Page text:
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In 1892, The Boise Warm Springs Water District in Idaho became the first community in the world to tap into a geothermal reservoir for heating buildings. Though it initially only provided heat to a handful of buildings, today it encompasses four water districts that collectively heat 12 million square feet of building space and over 300 homes.
This expansion over the last 130 years is the perfect example of how geothermal resources can be leveraged to sustainably meet a community’s heating needs. The four water districts have reduced the city’s carbon footprint by approximately 20,000 tons of carbon dioxide a year – the equivalent of removing more than 4,000 cars from the road.
But while Boise was able to determine the existence of a geothermal well via hot springs in the area, many communities in the West are not so fortunate and have to survey the subterranean area and basically make their best guess as to where to effectively access the resource.
Despite knowing there are vast geothermal reservoirs throughout the West, the expense and financial risk that is required to pinpoint the most beneficial access point has kept communities throughout the West from replicating the geothermal heating system in Boise, or geothermal electricity generation systems, like those in Hawaii.
However, as the benefits of geothermal energy use become harder to ignore amid the renewable energy revolution, industry experts throughout the region are developing new ways to ensure drilling success.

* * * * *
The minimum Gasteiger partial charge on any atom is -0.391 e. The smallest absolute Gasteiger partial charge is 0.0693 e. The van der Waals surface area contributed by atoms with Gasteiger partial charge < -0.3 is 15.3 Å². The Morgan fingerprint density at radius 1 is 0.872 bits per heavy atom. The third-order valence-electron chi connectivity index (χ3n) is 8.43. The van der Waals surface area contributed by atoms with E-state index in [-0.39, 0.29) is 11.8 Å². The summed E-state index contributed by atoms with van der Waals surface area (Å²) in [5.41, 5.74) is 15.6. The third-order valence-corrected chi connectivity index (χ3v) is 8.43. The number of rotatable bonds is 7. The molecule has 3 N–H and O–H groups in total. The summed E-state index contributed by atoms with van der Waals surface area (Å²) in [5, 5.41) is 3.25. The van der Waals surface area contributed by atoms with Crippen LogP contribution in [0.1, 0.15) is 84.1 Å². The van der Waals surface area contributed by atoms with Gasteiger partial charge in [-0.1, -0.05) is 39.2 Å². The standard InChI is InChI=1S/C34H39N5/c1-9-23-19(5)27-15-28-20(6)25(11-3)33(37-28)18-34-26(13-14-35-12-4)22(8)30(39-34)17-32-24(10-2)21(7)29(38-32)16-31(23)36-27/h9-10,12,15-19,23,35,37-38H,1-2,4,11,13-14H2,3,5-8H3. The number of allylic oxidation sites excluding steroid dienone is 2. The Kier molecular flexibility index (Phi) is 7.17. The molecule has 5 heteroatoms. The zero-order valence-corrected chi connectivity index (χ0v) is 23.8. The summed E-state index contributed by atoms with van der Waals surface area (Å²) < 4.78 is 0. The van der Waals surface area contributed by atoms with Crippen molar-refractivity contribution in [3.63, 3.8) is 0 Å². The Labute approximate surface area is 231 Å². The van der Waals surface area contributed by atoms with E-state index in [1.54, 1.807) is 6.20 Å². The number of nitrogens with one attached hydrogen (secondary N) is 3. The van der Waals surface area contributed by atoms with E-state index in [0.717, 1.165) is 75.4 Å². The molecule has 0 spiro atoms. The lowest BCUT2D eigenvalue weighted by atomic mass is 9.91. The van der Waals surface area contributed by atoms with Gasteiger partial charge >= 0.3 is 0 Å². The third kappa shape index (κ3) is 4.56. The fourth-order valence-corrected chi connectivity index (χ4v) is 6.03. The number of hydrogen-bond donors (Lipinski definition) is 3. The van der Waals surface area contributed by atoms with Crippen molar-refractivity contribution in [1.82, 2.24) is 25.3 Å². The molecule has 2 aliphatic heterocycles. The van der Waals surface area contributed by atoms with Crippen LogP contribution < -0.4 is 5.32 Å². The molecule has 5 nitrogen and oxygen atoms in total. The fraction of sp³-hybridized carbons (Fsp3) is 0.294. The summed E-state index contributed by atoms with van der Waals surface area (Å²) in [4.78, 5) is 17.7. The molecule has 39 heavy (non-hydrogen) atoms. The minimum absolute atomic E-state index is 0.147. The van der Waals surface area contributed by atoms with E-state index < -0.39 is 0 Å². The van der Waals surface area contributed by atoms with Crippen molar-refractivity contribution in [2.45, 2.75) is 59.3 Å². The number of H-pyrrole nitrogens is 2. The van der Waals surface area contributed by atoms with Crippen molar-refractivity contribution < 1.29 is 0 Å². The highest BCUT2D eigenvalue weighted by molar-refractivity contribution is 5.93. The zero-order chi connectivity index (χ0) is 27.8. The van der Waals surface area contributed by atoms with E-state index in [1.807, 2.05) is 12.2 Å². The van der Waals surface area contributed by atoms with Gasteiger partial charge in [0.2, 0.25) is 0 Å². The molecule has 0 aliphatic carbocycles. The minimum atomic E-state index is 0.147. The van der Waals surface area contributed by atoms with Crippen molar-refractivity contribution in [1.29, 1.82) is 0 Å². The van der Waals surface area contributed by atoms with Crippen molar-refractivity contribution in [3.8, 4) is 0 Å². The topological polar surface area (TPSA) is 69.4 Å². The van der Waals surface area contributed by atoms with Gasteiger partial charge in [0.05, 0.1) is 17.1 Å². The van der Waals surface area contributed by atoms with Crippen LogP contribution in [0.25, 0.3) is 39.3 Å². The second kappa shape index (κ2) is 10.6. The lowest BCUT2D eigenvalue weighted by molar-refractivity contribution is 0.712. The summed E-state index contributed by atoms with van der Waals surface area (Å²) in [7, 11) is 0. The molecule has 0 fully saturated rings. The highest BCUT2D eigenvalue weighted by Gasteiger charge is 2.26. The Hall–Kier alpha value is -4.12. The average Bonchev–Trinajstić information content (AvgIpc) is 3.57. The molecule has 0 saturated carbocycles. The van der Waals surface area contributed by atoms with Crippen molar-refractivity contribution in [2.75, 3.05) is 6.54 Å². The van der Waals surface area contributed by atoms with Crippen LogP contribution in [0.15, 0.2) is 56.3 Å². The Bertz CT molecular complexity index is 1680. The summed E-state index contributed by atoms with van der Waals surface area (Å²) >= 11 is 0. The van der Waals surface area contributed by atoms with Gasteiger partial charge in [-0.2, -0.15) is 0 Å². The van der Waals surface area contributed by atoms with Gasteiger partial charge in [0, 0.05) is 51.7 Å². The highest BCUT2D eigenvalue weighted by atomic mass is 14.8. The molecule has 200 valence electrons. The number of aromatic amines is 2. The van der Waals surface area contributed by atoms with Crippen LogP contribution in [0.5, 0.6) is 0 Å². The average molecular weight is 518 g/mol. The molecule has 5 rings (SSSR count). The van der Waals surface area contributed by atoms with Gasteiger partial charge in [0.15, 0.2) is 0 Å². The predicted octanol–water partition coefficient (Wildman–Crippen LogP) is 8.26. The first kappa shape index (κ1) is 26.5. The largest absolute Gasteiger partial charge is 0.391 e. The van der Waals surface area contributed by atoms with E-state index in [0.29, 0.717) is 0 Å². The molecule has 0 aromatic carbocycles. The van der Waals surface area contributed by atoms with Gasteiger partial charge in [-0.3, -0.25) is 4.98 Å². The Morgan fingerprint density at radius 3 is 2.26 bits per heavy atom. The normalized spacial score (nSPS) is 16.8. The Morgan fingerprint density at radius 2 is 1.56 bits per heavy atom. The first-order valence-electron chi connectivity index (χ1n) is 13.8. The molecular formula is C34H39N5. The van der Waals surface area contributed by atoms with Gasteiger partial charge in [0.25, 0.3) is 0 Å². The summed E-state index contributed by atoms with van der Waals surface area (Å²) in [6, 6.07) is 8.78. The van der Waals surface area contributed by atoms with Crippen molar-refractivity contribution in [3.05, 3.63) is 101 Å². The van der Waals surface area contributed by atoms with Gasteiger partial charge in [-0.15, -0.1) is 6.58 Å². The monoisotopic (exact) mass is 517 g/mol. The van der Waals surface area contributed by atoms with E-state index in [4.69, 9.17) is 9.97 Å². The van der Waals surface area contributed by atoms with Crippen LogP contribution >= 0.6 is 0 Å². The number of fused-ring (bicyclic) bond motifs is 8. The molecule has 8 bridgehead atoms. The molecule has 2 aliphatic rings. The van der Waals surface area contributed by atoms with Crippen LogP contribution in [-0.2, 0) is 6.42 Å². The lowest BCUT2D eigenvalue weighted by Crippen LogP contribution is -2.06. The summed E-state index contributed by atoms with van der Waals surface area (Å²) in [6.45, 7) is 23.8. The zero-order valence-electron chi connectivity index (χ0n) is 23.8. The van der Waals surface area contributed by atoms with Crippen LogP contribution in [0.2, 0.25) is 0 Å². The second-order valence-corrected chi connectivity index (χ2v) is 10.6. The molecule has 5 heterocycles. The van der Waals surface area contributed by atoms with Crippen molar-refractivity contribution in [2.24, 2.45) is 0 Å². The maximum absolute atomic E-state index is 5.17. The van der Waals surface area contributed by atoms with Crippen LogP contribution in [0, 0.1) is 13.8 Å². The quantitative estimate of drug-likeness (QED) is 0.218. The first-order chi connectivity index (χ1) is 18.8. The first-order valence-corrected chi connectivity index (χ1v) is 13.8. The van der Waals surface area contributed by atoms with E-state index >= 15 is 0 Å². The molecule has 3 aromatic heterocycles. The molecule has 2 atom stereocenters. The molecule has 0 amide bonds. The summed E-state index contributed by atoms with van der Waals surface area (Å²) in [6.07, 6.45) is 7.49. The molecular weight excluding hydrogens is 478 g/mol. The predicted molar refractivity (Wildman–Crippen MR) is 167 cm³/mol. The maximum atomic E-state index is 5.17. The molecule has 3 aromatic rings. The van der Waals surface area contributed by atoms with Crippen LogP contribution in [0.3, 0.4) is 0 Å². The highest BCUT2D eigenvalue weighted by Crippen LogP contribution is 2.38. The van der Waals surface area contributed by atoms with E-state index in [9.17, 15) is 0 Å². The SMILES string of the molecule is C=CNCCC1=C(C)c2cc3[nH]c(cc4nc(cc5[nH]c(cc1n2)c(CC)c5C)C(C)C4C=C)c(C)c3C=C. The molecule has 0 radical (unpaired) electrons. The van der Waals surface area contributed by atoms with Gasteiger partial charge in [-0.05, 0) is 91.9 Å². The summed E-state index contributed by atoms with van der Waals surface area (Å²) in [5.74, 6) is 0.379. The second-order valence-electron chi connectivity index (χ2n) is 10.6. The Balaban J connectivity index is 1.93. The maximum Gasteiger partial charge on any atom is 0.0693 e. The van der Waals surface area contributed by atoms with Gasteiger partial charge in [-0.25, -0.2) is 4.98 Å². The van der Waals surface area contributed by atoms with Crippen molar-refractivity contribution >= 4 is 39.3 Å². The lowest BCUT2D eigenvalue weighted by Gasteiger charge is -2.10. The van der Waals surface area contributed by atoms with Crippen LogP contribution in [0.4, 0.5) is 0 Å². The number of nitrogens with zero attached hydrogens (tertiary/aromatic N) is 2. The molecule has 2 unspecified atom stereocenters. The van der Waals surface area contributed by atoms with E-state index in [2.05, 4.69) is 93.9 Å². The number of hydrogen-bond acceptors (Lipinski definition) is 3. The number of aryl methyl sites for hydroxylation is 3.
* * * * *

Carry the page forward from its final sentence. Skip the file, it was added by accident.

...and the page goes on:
To discuss these innovations, WGA hosted a webinar featuring Claudio Berti, the Director and State Geologist at the Idaho Geological Survey; Lorenzo Trimble, the Geothermal Program Lead at the Bureau of Land Management; and Jon Gunnerson, the Geothermal Coordinator for the City of Boise.
Together, they examined the benefits of Boise’s geothermal system, as well as strategies for improving resource assessment mapping and efficiently navigating the permitting process to limit the financial risk of geothermal deployment.
“The challenge is better understanding what we call hidden geothermal systems,” Berti said. “We need to learn more about the fracturing, about the piping system (that carries geothermally heated water underground), but we also need to understand how active those fractures are, how much this plumbing system is kept open by earthquakes and movement, and we also need to understand how the different blocks of our state move with respect to one another to keep this plumbing system open.”
Aside from improving subterranean resource mapping, which was discussed in a previous installation of The Heat Beneath Our Feet Webinar Series, Berti also spoke about the promise of enhanced geothermal systems to ease the risk of geothermal development.
Also known as EGS, enhanced geothermal systems use techniques inherited from the oil and gas industry (fracking) to engineer commercial-grade geothermal reservoirs where they are not naturally occurring.
“Enhanced geothermal systems are basically a new way of looking at geothermal where we may be missing some of the components of the ideal geothermal plumbing system (heat, water, or conductivity),” he said.
With the promise of EGS quickly gaining traction, Lorenzo Trimble, the Geothermal Program Lead at the Bureau of Land Management, spoke about the process of permitting such systems.
“With regards to EGS,” he said, “We would want to know what their proposal is, such as the volume of fluid injected, the timeframe to inject that fluid, the pressure they plan to use, and we would look to consider if there is the potential for inducing seismicity, and if so making sure there’s proper monitoring and a stop light if things get out of control.”
Watch the full webinar below to learn more.